[Your adventure] Iceland, 1st episode: The Hornstrandir peninsula
“Your adventure” is the section where you take the floor to tell us your trip wilderness trip. The amateur photographer and Quechua tester Jean-François Lurol opens this new section. His adventure ? A solo six day trek in the Hornstrandir peninsula in Iceland.
Mountain enthusiast since his childhood, a passion he inherited from his parents, Jean-François discovered the great treks around the age of 30, with first a trip to Lapland, and then with beautiful expeditions on the island of Spitsberg and in Iceland. All theses trips are brought together in his book: Prières Polaires. The mixture adventures, simple joys and world detachment are the key elements of his motivate, as leaving alone and tracing his route with a map and a compass.
When Jean-François talked about his new Icelandic expedition whose departure was scheduled for June 26, we asked him to test some of the products Quechua. Waterproof jacket, sleeping bag and down jacket have accompanied and were put to the test. A test report will be available soon, but meanwhile he shares some of his moments of happiness in 3 episodes!
—- 1st EPISODE —-
At the northwestern end of Iceland, faces the Greenland and near to the Arctic Circle, is the peninsula of Hornstrandir.
Only one way to access to this land: the boat.
The region is actually isolated from the rest of Iceland by the enormous glacier called Drangojokull, that prevents any possibility of access by land.
For 40 years, the Hornstrandir has been a nature reserve, jealously protected by the Icelandic.
There, the world as we know it stops. No permanent inhabitants, no roads, no phone, no network, not even paths in the mountains, with the exception of a few areas marked by cairns.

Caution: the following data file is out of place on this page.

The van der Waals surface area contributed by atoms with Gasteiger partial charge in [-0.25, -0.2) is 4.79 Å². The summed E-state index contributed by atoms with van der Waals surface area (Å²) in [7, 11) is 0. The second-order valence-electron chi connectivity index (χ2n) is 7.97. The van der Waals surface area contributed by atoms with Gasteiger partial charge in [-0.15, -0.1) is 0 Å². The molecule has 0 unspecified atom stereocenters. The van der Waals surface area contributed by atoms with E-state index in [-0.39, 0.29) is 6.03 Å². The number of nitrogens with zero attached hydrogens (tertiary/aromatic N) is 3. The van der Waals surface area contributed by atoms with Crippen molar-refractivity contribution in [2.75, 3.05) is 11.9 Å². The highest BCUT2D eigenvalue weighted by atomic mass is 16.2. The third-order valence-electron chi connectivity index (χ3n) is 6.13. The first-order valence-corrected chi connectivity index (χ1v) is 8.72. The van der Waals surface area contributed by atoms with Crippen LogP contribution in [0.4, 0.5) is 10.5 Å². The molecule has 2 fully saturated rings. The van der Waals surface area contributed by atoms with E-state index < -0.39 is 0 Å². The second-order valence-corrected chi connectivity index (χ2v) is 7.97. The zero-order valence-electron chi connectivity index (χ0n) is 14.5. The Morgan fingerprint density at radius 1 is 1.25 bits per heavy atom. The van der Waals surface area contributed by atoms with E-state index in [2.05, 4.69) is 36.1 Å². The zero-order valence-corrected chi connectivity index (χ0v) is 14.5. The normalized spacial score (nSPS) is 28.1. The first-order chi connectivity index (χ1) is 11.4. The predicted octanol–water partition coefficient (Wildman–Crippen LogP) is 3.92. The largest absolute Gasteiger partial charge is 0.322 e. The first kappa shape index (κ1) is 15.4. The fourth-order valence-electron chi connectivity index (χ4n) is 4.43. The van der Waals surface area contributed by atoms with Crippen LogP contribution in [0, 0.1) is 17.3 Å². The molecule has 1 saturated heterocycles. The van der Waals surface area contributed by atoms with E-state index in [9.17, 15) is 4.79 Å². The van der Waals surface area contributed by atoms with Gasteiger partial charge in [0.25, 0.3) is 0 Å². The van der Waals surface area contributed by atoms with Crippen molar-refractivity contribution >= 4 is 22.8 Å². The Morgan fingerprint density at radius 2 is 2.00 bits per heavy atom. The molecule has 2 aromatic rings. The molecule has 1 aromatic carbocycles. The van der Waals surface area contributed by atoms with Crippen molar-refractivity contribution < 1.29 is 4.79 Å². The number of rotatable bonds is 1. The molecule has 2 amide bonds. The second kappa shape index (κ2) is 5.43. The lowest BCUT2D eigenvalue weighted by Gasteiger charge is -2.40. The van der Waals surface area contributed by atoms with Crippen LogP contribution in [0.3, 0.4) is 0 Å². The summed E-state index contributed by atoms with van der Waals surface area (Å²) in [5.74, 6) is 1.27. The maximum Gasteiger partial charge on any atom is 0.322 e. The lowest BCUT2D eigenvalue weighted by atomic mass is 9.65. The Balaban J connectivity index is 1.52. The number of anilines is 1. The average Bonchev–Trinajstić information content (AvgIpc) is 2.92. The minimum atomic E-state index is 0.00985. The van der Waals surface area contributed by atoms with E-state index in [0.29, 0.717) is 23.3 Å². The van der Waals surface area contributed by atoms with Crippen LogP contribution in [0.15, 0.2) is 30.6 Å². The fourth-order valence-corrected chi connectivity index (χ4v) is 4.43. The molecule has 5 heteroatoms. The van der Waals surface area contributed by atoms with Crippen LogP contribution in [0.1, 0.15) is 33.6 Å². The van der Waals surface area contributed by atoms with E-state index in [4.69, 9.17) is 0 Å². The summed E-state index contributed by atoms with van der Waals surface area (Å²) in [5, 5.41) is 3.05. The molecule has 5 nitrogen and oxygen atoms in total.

In this forgotten world, the only companions are wild animals, snow, rocks, rivers, glacial Arctic Ocean … and wind.
In the absence of landmarks and human presence, you need a map and a compass to hike… but also your instinct of orientation.
Vigilance is necessary and constant. Difficult terrain alternate with long névés, wet and spongy areas, and rivers without bridges that must be crossed at the ford.
Descents come after rises. Apart from the seafront, no flat land, no respite. You go from a glacial valley to the other, we the difference in height mount up.
The weather changes very quickly. At altitude: fog and cold wind. The landmarks disappear. It must then be extra careful and calm.
At the beginning of Arctic summer, towards the end of June, the temperature of the ocean is close to 5 °. For the rivers, only 4 °. The skin remembers when it’s necessary to remove the shoes to wade across, several times a day.
In return, the water is generous. Just need to lean for drinking. A forgotten sensation of water available in abundance, clear, mineral, freezing. Probably one of the last regions in Europe where we can drink from streams or rivers.
The boat that takes me can’t approach the shore. I’m finishing with a zodiac.
This time this is it : I’m totally alone. 6 days to go around the peninsula. 120 km with my feet to move forward.
And all around, the vast wilderness.